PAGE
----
Ramblin' Thomas

Ramblin' Mind Blues: Chicago Blues, 1928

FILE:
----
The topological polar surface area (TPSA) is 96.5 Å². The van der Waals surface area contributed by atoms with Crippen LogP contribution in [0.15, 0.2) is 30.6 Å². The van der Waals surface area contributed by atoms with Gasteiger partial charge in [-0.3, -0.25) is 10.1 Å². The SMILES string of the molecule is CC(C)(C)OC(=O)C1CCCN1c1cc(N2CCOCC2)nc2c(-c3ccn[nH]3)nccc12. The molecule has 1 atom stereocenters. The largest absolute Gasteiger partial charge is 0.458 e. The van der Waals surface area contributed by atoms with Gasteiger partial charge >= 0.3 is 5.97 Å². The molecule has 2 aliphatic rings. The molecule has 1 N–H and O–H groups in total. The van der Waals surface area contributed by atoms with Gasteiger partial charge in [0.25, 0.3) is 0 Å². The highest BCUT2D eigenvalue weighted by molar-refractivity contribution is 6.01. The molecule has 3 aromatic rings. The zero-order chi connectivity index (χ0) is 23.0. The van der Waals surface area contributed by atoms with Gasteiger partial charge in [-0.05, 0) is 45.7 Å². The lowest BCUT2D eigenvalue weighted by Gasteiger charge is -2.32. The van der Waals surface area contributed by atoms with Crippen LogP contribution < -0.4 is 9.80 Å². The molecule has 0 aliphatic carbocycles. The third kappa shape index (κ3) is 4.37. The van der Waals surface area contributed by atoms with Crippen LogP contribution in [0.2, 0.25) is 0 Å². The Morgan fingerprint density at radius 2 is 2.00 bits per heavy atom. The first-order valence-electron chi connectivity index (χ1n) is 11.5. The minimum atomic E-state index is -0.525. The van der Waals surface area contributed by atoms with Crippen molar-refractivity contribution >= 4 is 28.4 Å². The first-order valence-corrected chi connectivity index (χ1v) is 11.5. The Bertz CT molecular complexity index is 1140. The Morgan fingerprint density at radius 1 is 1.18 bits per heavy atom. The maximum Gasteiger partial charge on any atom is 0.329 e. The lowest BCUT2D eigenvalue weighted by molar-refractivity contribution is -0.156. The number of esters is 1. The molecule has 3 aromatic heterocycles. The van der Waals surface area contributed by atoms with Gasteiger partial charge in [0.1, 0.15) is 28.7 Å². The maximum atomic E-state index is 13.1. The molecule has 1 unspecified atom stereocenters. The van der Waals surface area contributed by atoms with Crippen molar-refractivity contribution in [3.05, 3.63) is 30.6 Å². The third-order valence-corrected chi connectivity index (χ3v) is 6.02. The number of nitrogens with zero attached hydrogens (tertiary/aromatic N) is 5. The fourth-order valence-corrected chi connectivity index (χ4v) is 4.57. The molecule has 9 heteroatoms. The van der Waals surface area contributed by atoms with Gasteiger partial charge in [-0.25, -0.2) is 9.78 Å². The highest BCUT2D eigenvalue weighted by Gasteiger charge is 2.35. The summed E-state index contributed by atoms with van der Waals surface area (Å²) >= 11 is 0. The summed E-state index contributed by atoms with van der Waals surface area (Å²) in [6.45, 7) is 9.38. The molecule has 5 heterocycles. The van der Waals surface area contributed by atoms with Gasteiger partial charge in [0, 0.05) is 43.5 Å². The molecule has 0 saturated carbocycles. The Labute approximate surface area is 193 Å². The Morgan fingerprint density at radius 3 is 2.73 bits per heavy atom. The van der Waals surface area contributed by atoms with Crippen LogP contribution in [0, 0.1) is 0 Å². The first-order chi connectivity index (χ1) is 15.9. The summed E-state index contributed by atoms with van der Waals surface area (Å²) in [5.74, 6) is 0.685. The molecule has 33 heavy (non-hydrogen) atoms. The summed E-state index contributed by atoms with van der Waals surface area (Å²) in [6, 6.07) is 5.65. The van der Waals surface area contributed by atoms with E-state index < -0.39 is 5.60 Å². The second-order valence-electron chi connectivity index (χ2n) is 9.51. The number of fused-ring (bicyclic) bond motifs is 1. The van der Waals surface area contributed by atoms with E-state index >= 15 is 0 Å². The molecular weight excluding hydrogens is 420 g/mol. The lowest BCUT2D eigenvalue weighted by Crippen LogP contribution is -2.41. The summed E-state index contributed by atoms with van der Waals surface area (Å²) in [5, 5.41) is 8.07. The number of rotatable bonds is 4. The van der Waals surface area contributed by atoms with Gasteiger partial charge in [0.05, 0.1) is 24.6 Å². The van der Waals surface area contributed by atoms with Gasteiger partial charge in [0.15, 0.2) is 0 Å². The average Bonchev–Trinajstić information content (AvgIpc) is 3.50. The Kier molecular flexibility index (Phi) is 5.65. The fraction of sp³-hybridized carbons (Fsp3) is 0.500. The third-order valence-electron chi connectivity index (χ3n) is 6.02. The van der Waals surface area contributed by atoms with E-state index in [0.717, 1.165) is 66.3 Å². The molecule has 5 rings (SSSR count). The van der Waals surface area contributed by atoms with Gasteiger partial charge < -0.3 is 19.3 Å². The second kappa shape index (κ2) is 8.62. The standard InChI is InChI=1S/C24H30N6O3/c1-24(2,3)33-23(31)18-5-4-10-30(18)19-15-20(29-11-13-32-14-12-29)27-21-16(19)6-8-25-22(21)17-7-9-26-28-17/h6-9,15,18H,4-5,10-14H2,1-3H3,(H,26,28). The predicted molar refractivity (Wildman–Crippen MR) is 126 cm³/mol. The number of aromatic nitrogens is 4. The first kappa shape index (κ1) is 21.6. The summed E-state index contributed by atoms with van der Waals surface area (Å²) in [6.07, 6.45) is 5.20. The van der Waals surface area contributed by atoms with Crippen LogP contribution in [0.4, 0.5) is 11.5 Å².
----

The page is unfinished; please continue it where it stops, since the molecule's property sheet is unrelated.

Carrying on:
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An album released during the initial blues craze of the '60s, this fine Biograph set is the musical equivalent of a set of snapshots of a mysterious and talented country blues artist on his way in and out of town. Paramount was the label that originally halted this character's rambling long enough to put a microphone in front of him, and what they got is a series of pretty intense performances. The material can seem too similar, an effect not enhanced by the gnawed and garbled sound from antique masters, but lines about women who "would make a tom cat heist its tail" and rhythmically substantial guitar picking are just two reasons why the collection will grow on a listener. There are also tracks such as "Jig Head Blues" and "Sawmill Moan" that are as evocative as the best country blues, each note quivering with a reality of time and place that could never be duplicated by even the most seasoned of revival country blues performers.